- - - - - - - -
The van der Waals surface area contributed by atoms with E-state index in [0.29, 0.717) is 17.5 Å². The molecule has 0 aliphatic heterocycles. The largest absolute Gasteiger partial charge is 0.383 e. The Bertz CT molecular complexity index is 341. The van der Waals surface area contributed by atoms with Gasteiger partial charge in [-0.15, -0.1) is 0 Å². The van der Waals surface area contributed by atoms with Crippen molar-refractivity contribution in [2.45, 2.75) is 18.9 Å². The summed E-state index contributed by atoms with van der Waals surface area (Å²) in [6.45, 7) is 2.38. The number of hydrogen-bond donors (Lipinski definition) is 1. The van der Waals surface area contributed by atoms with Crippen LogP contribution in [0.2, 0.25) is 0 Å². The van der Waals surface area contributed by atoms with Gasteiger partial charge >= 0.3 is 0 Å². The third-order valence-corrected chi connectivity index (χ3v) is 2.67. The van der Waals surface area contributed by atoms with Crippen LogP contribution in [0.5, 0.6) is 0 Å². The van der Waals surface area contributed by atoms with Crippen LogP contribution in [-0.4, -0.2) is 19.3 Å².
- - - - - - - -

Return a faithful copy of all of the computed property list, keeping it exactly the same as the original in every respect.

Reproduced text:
The van der Waals surface area contributed by atoms with E-state index in [0.29, 0.717) is 17.5 Å². The molecule has 0 aliphatic heterocycles. The largest absolute Gasteiger partial charge is 0.383 e. The Bertz CT molecular complexity index is 341. The van der Waals surface area contributed by atoms with Gasteiger partial charge in [-0.15, -0.1) is 0 Å². The van der Waals surface area contributed by atoms with Crippen molar-refractivity contribution in [2.45, 2.75) is 18.9 Å². The summed E-state index contributed by atoms with van der Waals surface area (Å²) in [6.45, 7) is 2.38. The number of hydrogen-bond donors (Lipinski definition) is 1. The van der Waals surface area contributed by atoms with Crippen LogP contribution in [0.2, 0.25) is 0 Å². The van der Waals surface area contributed by atoms with Gasteiger partial charge >= 0.3 is 0 Å². The third-order valence-corrected chi connectivity index (χ3v) is 2.67. The van der Waals surface area contributed by atoms with Crippen LogP contribution in [0.5, 0.6) is 0 Å². The van der Waals surface area contributed by atoms with Crippen LogP contribution in [-0.4, -0.2) is 19.3 Å².